Woke up this morning to a rattling hotel room. Yes another earthquake at 7:42 am. This time a 5.5. What a way to start the day! This was Josh’s last day of his certification course so he was off to work and Emma had a date with a friend from school (at OHS she’s got friends around the world!)
So Max and I had a day to hang out together.
I realize that much of Max’s time is spent accompanying us to places he’s not really interested in. He likes food, but is not insanely excited about visiting a tiny smoky yakitori stand from the 1890s. He likes beautiful places, but is not burning to see a temple in a remote location that requires a three mile hike in the rain. He likes shopping, but not wandering through store after identical store looking for the perfect tiny necklace. So basically Max is patient with the three of us and has a generally good attitude as long as he gets lunch. I am exaggerating here a bit, but you know what I mean.
So today I had time with the boy to do things he wanted to do. First stop was the Pokemon Center. What is this place? Why have I not visited it on my previous 5 trips here? It is a deluxe Pokemon store, where loyal pokemon fans make a pilgrimage to purchase and admire all things Pokemon.
As you know from earlier posts, people in Tokyo are Epic Fans of Everything. So I was not surprised to see outside the Center a roped off area where people congregate to play Pokemon. They are not playing with each other, rather they are playing the the company of others who share their passion for the game.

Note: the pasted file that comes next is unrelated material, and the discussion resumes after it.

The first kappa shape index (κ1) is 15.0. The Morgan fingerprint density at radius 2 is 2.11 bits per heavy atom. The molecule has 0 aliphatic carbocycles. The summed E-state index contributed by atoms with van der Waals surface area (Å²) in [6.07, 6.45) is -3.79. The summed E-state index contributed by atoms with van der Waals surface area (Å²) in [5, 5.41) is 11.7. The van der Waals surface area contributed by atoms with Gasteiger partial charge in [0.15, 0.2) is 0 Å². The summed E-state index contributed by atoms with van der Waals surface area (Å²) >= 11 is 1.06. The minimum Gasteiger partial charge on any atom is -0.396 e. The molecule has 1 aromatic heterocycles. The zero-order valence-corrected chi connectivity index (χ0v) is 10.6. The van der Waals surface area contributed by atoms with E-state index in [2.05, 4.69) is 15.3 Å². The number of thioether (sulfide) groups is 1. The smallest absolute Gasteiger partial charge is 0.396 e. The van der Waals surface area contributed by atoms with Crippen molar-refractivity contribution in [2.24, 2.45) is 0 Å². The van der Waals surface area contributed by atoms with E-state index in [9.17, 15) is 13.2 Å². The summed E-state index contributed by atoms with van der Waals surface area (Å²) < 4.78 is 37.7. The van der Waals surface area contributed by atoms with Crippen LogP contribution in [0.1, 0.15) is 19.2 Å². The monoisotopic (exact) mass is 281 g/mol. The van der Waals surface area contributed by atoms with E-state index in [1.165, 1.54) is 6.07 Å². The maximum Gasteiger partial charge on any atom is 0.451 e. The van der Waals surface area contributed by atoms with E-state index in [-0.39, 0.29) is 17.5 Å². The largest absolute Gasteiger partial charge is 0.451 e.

Inside the doors, let your imagination open wide. All things pokemon seem to exist, stuffed toys, pencils, hairbrush, lunch boxes, compact mirror, iPhone cover, bathmat, umbrella, truly a pokemon accessory for every room in your home. Max is hilarious in situations like this. He took a first look around at all the merchandise and then we agreed that we should look at it all again. He never asked for a single thing, and just took pleasure and admired all the details and colors. Max patiently told me about the characters, their powers and weakness. I know this sounds crazy, but I was a little impressed with the depth of his fandom.
On the third trip through the Pokemon Center, I was no longer looking at the stuff on the shelves, rather the mega-fans in the store. I can understand the appeal of the game for little kids, but what cracked me up the most were the 20-30 year olds (not there with a child) who were so excited to get the latest and greatest Pokemon gear. Seriously.
We were really happy to get gifts for Max’s friends at home and very satisfied to navigate our way there without getting lost. Then I suggested we keep going and head out to Akibahara, Tokyo’s Electric Town. This is a shopping area with densely packed electronics stores and video arcades. The streets were thrumming with lights, lasers, tinny video game noise and packed with people. Max and I were both a little overwhelmed but dove into it.
We wandered through the streets a bit until we followed a father and son upstairs to an arcade level. There were so many games to choose from, but we found a SuperMario cart and stuffed some Yen into them and started driving. The game was fantastic, graphics awesome and with the special effects, it felt like I was really a little mushroom guy driving a monster truck upside own on a ski slope. But the best part? Max and I were in the game together, helping each other out and crashing into bad guys together. At the end of the game he gave me a high five and we hustled outside for fresh air and sanity.
Back on the train home, Max told me today was a perfect day. Spending time with him, trying to really pay attention to what he had to say and letting him guide me was not effortless for me. I need to work a little to appreciate things Max likes. But this made me only love him more. I had a lot of fun with my boy.